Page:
“Piracy is Progressive Taxation…”

“… and Other Thoughts on the Evolution of Online Distribution” is the title of an essay Tim O’Reilly wrote in 2002. Occasionally I re-read it, and every single time I’m baffled about how he just got it right. I guess that’s exactly what makes a great writer/thinker stand out. Once I had the great opportunity to do a Skype interview with Tim (which for reasons beyond my control sadly never was published), and remember it to be just mind-boggling. (And quite nice despite my complete failure to solve some technical issues with the French-only speaking staff at his hotel in Brussels where he was staying for OSCON.)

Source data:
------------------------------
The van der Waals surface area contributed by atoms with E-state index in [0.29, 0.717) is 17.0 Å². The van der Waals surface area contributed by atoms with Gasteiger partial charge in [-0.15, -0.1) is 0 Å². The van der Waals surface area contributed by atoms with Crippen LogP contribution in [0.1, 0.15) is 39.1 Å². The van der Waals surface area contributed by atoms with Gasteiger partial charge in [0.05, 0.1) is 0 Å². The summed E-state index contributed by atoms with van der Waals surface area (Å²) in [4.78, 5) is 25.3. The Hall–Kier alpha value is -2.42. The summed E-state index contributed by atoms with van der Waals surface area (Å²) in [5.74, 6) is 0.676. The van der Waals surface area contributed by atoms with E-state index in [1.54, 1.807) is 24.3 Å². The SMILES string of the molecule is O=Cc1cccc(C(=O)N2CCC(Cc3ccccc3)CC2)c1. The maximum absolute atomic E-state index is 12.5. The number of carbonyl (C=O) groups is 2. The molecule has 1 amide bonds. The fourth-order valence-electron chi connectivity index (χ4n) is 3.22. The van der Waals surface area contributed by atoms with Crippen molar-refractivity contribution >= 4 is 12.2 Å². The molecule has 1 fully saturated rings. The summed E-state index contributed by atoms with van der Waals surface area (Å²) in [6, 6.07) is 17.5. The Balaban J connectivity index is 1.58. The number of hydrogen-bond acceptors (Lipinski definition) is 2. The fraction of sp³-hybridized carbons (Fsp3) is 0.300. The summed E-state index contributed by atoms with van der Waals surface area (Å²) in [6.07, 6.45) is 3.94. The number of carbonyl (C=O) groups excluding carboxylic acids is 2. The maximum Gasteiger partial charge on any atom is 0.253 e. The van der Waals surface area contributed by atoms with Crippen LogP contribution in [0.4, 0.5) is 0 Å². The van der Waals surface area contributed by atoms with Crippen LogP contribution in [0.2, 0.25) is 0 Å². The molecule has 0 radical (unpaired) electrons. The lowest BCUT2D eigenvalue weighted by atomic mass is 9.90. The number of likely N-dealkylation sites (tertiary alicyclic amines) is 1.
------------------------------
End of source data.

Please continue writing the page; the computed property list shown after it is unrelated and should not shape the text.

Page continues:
Even after nearly 5 years, this essay is so dense & full of good ideas that… well… that I wish more people had read it.

Just some snippets, more or less at random: